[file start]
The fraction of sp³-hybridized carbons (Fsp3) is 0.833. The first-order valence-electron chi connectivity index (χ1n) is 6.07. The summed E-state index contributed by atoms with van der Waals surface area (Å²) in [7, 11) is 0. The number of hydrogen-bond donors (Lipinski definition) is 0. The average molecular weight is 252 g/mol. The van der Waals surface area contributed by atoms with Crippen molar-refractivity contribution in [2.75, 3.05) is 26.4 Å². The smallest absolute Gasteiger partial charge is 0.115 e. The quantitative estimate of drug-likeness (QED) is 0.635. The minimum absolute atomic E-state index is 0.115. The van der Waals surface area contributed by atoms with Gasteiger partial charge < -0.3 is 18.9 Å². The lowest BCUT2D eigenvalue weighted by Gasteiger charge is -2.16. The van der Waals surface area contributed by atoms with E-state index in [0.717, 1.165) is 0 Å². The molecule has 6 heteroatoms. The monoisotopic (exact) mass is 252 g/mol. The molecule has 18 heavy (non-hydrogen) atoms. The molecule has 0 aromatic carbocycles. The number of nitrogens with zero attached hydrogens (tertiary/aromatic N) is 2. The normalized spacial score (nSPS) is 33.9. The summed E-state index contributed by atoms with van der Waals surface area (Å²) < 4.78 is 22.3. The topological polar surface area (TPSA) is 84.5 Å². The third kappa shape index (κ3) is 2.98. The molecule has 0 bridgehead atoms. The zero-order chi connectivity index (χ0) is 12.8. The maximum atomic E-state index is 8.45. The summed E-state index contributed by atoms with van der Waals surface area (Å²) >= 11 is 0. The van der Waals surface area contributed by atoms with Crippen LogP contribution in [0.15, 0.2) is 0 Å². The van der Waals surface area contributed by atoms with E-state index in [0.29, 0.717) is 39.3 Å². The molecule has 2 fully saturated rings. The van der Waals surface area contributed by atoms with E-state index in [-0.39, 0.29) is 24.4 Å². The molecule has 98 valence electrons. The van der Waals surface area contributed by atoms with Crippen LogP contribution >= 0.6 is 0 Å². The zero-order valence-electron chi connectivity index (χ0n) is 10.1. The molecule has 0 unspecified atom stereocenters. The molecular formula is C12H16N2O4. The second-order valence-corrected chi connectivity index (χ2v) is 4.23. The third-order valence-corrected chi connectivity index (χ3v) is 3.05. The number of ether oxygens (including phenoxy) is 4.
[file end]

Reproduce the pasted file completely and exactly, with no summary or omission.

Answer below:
The fraction of sp³-hybridized carbons (Fsp3) is 0.833. The first-order valence-electron chi connectivity index (χ1n) is 6.07. The summed E-state index contributed by atoms with van der Waals surface area (Å²) in [7, 11) is 0. The number of hydrogen-bond donors (Lipinski definition) is 0. The average molecular weight is 252 g/mol. The van der Waals surface area contributed by atoms with Crippen molar-refractivity contribution in [2.75, 3.05) is 26.4 Å². The smallest absolute Gasteiger partial charge is 0.115 e. The quantitative estimate of drug-likeness (QED) is 0.635. The minimum absolute atomic E-state index is 0.115. The van der Waals surface area contributed by atoms with Gasteiger partial charge < -0.3 is 18.9 Å². The lowest BCUT2D eigenvalue weighted by Gasteiger charge is -2.16. The van der Waals surface area contributed by atoms with E-state index in [0.717, 1.165) is 0 Å². The molecule has 6 heteroatoms. The monoisotopic (exact) mass is 252 g/mol. The molecule has 18 heavy (non-hydrogen) atoms. The molecule has 0 aromatic carbocycles. The number of nitrogens with zero attached hydrogens (tertiary/aromatic N) is 2. The normalized spacial score (nSPS) is 33.9. The summed E-state index contributed by atoms with van der Waals surface area (Å²) < 4.78 is 22.3. The topological polar surface area (TPSA) is 84.5 Å². The third kappa shape index (κ3) is 2.98. The molecule has 0 bridgehead atoms. The zero-order chi connectivity index (χ0) is 12.8. The maximum atomic E-state index is 8.45. The summed E-state index contributed by atoms with van der Waals surface area (Å²) >= 11 is 0. The van der Waals surface area contributed by atoms with Crippen LogP contribution in [0.15, 0.2) is 0 Å². The van der Waals surface area contributed by atoms with E-state index in [0.29, 0.717) is 39.3 Å². The molecule has 2 fully saturated rings. The van der Waals surface area contributed by atoms with E-state index in [-0.39, 0.29) is 24.4 Å². The molecule has 98 valence electrons. The van der Waals surface area contributed by atoms with Crippen LogP contribution >= 0.6 is 0 Å². The zero-order valence-electron chi connectivity index (χ0n) is 10.1. The molecule has 0 unspecified atom stereocenters. The molecular formula is C12H16N2O4. The second-order valence-corrected chi connectivity index (χ2v) is 4.23. The third-order valence-corrected chi connectivity index (χ3v) is 3.05. The number of ether oxygens (including phenoxy) is 4.